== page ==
An article in the Cebu Daily News and published in Ambisyon Natin 2040 on April 3, 2017 talks of a National Sardine Management Plan that the BFAR or the Bureau of Fisheries and Aquatic Resources was supposed to be preparing. With our present crisis, it probably didn’t take off.

Anyway, the article talks of the importance of sardines in our daily lives:

“Sardines are terribly underestimated. They are rich in vitamins and minerals and can supply 75 percent of our daily recommended phosphorus needed to have healthy bones and teeth. The sardines sector provides revenues for our fishers, and jobs as small-scale entrepreneurs in the dried and smoked fish industry, and factory workers in the canning and bottling sectors.

“Though they might be pint-sized, sardines and other ‘forage’ fish play mammoth roles in marine ecosystems from Peru to the Philippines. Sardines are the basis for ocean food chains that support giants like whales, seals and sharks. They’re also a vital source of healthy, affordable protein for communities around the world.”

But, the article concedes, overfishing has not spared our sardine sub-sector. The Visayan Seas used to be the number one producer of sardines, but the fish populations have severely dropped. Thus, closed seasons based on spawning cycles for commercial sardines have been implemented in the Zamboanga Peninsula and the Visayan Sea, plus part of the Tañon Strait.

A BFAR official said “there are over 800,000 fisherfolk engaged in capture fishing. That is nearly half of the 1.7 million registered fisherfolk across the country, almost a million people dependent on sardines and other fish for their everyday living.”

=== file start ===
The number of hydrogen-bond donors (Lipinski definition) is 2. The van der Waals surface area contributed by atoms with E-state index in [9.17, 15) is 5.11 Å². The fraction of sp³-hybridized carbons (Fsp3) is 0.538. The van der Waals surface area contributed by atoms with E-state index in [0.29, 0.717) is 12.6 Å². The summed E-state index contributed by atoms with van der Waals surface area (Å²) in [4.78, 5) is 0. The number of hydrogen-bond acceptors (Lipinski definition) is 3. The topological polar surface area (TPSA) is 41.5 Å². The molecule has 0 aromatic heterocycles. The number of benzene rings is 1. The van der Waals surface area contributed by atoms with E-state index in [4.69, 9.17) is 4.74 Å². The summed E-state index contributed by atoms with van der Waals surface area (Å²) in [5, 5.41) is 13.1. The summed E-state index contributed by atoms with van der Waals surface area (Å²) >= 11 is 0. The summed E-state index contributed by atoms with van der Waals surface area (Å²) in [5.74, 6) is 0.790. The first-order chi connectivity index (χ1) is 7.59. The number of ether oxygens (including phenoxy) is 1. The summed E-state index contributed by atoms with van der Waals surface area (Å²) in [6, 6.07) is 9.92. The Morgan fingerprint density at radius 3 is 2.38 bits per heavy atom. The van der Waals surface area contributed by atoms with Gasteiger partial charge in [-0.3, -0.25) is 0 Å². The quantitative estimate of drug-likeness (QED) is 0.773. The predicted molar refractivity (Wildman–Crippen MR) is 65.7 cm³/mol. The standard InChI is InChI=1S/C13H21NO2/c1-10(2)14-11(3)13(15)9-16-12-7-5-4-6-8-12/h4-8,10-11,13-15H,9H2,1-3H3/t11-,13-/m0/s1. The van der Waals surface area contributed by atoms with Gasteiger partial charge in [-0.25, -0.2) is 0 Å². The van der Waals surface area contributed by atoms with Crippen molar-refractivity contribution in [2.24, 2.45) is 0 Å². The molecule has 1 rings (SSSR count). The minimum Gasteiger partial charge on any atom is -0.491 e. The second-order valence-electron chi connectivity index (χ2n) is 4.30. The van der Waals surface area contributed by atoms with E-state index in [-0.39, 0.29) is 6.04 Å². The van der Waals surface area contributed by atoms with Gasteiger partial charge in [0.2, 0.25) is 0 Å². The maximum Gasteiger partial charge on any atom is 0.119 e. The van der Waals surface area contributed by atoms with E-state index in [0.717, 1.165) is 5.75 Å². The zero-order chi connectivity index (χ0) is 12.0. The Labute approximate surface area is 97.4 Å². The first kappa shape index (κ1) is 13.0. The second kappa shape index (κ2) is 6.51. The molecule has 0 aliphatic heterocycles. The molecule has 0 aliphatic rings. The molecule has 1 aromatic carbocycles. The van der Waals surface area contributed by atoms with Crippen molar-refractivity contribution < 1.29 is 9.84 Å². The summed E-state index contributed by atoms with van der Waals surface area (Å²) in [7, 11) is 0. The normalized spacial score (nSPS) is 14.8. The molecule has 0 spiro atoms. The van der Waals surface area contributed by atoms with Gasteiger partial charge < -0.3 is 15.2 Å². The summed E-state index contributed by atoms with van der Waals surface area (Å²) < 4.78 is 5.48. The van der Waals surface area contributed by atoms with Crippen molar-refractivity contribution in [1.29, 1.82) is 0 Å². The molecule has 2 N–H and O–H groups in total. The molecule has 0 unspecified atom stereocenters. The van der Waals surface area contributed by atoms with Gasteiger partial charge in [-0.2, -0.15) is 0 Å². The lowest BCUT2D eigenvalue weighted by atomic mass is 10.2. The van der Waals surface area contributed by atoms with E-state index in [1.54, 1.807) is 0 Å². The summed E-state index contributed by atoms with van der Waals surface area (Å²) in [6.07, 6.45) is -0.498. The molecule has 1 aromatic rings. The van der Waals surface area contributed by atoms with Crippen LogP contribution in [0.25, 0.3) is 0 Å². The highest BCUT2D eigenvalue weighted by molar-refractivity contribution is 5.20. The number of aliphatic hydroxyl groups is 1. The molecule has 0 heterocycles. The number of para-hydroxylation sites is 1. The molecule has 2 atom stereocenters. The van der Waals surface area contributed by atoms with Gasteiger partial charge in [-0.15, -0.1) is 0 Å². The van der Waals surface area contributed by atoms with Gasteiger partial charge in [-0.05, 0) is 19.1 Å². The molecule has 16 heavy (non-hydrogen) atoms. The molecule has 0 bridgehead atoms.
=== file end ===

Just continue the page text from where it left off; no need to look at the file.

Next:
The current crisis didn’t happen overnight. As in the other areas of the agriculture, fisheries and forestry sector, this crisis developed over the years due to neglect by the government and greed by the fishing community.

The bleak prospects for our fishing industry are due to overfishing, illegal fishing and habitat destruction combined with increased demand for fish and population growth.

In inland waters, pollution has contributed to plunging fish harvest.

“The increasing use of feed and chemicals in milkfish, tilapia, and shrimp culture is not only polluting inland waters, but also reduces fish catch and endangers public health,” a fishery official said.

Sayang. Our fisheries sector makes a significant contribution to the national economy in terms of income and employment. Total fish production was estimated at 4.65 million metric tons, and the fisheries sector contributed almost 4.33 billion dollars to the country’s economy in 2015 (BFAR, 2016).

And let us not forget the negative impact of China’s encroachment on our Exclusive Economic Zone. Chinese fishing vessels protected by the Chinese Coast Guard get what is rightfully ours in that portion of the West Philippine Sea.

Indonesia and Vietnam have vigorously fought off such encroachments. Indonesia has even destroyed Chinese fishing vessels caught within their EEZ. In our case, Duterte’s (and now Junior’s) policy of kowtowing to China has worked against our national interest.

That’s the sad story of our lives.



Boo Chanco’s email address is [email protected]. Follow him on Twitter @boochanco.